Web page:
Most symptoms of multiple sclerosis go unnoticed by everyone except the person living with them. One day they can alter your memory, the next your vision. Striking without warning and leaving no trace, they are invisible. The Seeing MS project created multiple sclerosis awareness via a free app. The Seeing MS project invited nine photographers to depict each symptom in a single image, inspired by stories of those touched by the disease.
At Women Love Tech we always support charities to help others, and I have to admit I didn’t know much about MS before writing this article. It’s a terrible disease affecting our loved ones and it can happen to us too. I really love Seeing MS project via art supporting the affected people.
What is Multiple Sclerosis *
Multiple sclerosis (MS), also known as disseminated sclerosis or encephalomyelitis disseminata, is an inflammatory disease in which the insulating covers of nerve cells in the brain and spinal cord are damaged. This damage disrupts the ability of parts of the nervous system to communicate, resulting in a wide range of signs and symptoms, including physical, mental, and sometimes psychiatric problems. MS takes several forms, with new symptoms either occurring in isolated attacks (relapsing forms) or building up over time (progressive forms). Between attacks, symptoms may go away completely; however, permanent neurological problems often occur, especially as the disease advances.
While the cause is not clear, the underlying mechanism is thought to be either destruction by the immune system or failure of the myelin-producing cells. Proposed causes for this include genetics and environmental factors such as infections. MS is usually diagnosed based on the presenting signs and symptoms and the results of supporting medical tests.
There is no known cure for multiple sclerosis. Treatments attempt to improve function after an attack and prevent new attacks. Medications used to treat MS while modestly effective can have adverse effects and be poorly tolerated. Many people pursue alternative treatments, despite a lack of evidence. The long-term outcome is difficult to predict, with good outcomes more often seen in women, those who develop the disease early in life, those with a relapsing course, and those who initially experienced few attacks. Life expectancy is 5 to 10 years lower than that of an unaffected population. *Wikipedia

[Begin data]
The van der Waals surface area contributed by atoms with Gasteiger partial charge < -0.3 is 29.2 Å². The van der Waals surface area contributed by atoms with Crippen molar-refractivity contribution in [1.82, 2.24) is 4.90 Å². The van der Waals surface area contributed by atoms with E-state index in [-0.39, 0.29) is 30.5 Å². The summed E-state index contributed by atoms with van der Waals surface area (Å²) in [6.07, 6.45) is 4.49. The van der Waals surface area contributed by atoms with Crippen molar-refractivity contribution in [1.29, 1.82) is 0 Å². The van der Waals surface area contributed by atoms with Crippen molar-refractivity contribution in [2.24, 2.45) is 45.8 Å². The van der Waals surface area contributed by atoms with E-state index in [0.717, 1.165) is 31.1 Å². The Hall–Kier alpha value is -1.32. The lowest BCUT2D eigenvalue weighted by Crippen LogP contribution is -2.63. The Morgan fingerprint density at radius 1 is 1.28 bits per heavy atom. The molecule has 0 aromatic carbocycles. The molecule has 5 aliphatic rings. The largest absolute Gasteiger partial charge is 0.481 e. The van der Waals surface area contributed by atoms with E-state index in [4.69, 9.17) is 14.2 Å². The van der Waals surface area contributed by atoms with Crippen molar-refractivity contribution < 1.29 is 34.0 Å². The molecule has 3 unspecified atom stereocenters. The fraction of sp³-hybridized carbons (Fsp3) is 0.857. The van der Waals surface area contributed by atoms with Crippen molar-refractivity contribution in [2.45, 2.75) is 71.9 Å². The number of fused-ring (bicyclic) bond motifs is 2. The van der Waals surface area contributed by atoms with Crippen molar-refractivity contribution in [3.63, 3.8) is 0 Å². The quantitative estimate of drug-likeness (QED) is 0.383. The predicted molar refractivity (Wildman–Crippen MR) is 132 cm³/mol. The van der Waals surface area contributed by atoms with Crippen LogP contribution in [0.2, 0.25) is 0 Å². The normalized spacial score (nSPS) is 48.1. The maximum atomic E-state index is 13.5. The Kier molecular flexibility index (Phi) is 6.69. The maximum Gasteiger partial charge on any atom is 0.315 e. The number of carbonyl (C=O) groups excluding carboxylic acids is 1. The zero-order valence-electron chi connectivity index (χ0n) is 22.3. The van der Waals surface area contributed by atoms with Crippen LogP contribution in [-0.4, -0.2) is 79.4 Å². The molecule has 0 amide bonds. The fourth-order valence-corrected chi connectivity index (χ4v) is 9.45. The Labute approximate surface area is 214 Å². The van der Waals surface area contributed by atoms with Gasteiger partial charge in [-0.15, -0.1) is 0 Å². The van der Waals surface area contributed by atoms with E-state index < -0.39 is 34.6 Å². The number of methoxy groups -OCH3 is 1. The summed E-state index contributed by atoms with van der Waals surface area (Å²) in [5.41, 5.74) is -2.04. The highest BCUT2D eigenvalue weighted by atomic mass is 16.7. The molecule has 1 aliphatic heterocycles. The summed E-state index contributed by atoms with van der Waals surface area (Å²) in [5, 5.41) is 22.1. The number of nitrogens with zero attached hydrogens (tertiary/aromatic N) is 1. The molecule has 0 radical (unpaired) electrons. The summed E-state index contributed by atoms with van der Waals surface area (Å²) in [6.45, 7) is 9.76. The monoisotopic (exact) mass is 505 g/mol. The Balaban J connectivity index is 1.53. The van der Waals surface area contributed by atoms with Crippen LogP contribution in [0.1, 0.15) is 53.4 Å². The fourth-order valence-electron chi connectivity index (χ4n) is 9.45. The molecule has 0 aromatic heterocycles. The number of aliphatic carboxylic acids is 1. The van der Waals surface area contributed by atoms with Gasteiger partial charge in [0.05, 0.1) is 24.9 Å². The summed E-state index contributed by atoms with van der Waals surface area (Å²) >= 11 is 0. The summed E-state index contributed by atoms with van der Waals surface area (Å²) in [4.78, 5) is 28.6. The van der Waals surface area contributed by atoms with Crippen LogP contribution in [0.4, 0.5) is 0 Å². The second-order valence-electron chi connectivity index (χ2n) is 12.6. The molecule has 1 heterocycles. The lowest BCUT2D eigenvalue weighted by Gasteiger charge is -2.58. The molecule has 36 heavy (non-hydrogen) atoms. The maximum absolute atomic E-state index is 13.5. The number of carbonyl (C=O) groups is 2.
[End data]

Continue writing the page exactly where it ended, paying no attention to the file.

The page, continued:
Seeing MS – Free on iTunes and Play Google
With the Seeing MS app, everyone with a camera can uncover the unseen. Photo filters based on each symptom will allow you to see and share how MS affects those living with the disease. Check their website with their beautiful photographies
Help Expose The Invisible Disease
SEEING MS is a global photographic project that visualises the symptoms of Multiple Sclerosis. Most symptoms go unnoticed by everyone except the person living with them. One day they can alter your memory, the next your vision. Striking without warning and leaving no trace, they are invisible.
The SEEING MS app now invites everyone with a camera to uncover the unseen. Photo filters based on each symptom will allow you to see and share how MS affects those living with the disease.
Photographed by Nic Walton-Healey – Inspired by Adriana Grasso’s invisible symptom
The best photos as voted by the public, will be displayed in an exhibition alongside the nine famous photographers who started the Seeing MS project.
To see the story behind the campaign visit seeingms.com
MS is a not for profit organisation located in NSW, ACT & VIC. Our fundraising efforts are a critical contribution to our ability to support the thousands of people living with multiple sclerosis every day.
Featured photo: Photographed by Garth Oriander – Inspired by Stephen Papadopoulos invisible symptom.